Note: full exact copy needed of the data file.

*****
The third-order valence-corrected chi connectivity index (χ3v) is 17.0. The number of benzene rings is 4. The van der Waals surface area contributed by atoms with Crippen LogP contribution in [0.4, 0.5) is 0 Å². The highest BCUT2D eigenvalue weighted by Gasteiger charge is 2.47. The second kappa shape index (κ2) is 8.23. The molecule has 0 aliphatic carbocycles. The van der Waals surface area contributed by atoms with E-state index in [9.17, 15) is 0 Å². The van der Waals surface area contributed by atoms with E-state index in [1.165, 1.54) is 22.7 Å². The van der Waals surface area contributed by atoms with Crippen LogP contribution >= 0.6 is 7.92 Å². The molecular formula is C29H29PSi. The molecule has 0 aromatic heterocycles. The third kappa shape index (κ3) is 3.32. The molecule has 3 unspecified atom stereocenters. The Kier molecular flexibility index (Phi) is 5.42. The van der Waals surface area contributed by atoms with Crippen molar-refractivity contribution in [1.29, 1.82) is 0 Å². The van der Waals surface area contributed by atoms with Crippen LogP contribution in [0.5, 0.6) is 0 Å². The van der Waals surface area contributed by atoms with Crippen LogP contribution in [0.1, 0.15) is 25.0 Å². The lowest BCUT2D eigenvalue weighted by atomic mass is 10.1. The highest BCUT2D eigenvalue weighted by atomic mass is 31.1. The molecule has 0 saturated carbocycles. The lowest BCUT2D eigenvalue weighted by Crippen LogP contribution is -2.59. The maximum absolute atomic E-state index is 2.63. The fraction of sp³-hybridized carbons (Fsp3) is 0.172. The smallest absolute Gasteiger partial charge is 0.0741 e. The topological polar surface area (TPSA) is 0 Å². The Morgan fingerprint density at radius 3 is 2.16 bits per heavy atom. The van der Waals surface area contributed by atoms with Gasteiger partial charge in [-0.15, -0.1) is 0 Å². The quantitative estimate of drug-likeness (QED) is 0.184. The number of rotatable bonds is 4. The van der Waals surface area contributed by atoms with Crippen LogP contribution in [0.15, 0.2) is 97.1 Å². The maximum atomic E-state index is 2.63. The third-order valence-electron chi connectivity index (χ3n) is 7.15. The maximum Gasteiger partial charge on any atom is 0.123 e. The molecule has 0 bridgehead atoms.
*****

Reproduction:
The third-order valence-corrected chi connectivity index (χ3v) is 17.0. The number of benzene rings is 4. The van der Waals surface area contributed by atoms with Crippen LogP contribution in [0.4, 0.5) is 0 Å². The highest BCUT2D eigenvalue weighted by Gasteiger charge is 2.47. The second kappa shape index (κ2) is 8.23. The molecule has 0 aliphatic carbocycles. The van der Waals surface area contributed by atoms with E-state index in [9.17, 15) is 0 Å². The van der Waals surface area contributed by atoms with E-state index in [1.165, 1.54) is 22.7 Å². The van der Waals surface area contributed by atoms with Crippen LogP contribution >= 0.6 is 7.92 Å². The molecular formula is C29H29PSi. The molecule has 0 aromatic heterocycles. The third kappa shape index (κ3) is 3.32. The molecule has 3 unspecified atom stereocenters. The Kier molecular flexibility index (Phi) is 5.42. The van der Waals surface area contributed by atoms with Crippen molar-refractivity contribution in [1.29, 1.82) is 0 Å². The van der Waals surface area contributed by atoms with Crippen LogP contribution in [0.5, 0.6) is 0 Å². The van der Waals surface area contributed by atoms with Crippen LogP contribution in [0.1, 0.15) is 25.0 Å². The lowest BCUT2D eigenvalue weighted by atomic mass is 10.1. The highest BCUT2D eigenvalue weighted by atomic mass is 31.1. The molecule has 0 saturated carbocycles. The lowest BCUT2D eigenvalue weighted by Crippen LogP contribution is -2.59. The maximum absolute atomic E-state index is 2.63. The fraction of sp³-hybridized carbons (Fsp3) is 0.172. The smallest absolute Gasteiger partial charge is 0.0741 e. The topological polar surface area (TPSA) is 0 Å². The Morgan fingerprint density at radius 3 is 2.16 bits per heavy atom. The van der Waals surface area contributed by atoms with Gasteiger partial charge in [-0.15, -0.1) is 0 Å². The quantitative estimate of drug-likeness (QED) is 0.184. The number of rotatable bonds is 4. The van der Waals surface area contributed by atoms with Crippen LogP contribution in [0.15, 0.2) is 97.1 Å². The maximum atomic E-state index is 2.63. The third-order valence-electron chi connectivity index (χ3n) is 7.15. The maximum Gasteiger partial charge on any atom is 0.123 e. The molecule has 0 bridgehead atoms.